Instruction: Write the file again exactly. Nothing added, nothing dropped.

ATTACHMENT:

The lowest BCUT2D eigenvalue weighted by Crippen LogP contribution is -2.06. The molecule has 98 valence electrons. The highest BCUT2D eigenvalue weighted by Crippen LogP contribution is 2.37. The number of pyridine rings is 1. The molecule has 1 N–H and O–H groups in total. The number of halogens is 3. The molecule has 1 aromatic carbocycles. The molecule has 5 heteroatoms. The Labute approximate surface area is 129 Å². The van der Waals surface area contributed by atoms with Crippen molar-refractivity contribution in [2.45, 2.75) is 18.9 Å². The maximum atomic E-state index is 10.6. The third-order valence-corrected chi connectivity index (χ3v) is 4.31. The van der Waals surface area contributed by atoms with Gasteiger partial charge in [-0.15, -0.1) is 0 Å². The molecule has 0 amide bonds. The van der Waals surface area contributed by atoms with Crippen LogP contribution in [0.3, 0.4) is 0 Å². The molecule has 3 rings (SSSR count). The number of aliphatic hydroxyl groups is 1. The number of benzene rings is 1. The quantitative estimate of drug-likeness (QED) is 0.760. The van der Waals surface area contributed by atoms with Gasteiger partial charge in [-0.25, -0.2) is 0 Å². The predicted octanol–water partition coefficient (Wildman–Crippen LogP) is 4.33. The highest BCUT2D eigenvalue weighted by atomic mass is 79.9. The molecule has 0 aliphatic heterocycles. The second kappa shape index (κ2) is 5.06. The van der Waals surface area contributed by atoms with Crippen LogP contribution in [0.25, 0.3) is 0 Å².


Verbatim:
The lowest BCUT2D eigenvalue weighted by Crippen LogP contribution is -2.06. The molecule has 98 valence electrons. The highest BCUT2D eigenvalue weighted by Crippen LogP contribution is 2.37. The number of pyridine rings is 1. The molecule has 1 N–H and O–H groups in total. The number of halogens is 3. The molecule has 1 aromatic carbocycles. The molecule has 5 heteroatoms. The Labute approximate surface area is 129 Å². The van der Waals surface area contributed by atoms with Crippen molar-refractivity contribution in [2.45, 2.75) is 18.9 Å². The maximum atomic E-state index is 10.6. The third-order valence-corrected chi connectivity index (χ3v) is 4.31. The van der Waals surface area contributed by atoms with Gasteiger partial charge in [-0.15, -0.1) is 0 Å². The molecule has 0 amide bonds. The van der Waals surface area contributed by atoms with Crippen LogP contribution in [0.3, 0.4) is 0 Å². The molecule has 3 rings (SSSR count). The number of aliphatic hydroxyl groups is 1. The number of benzene rings is 1. The quantitative estimate of drug-likeness (QED) is 0.760. The van der Waals surface area contributed by atoms with Gasteiger partial charge in [-0.25, -0.2) is 0 Å². The predicted octanol–water partition coefficient (Wildman–Crippen LogP) is 4.33. The highest BCUT2D eigenvalue weighted by atomic mass is 79.9. The molecule has 0 aliphatic heterocycles. The second kappa shape index (κ2) is 5.06. The van der Waals surface area contributed by atoms with Crippen LogP contribution in [0.25, 0.3) is 0 Å².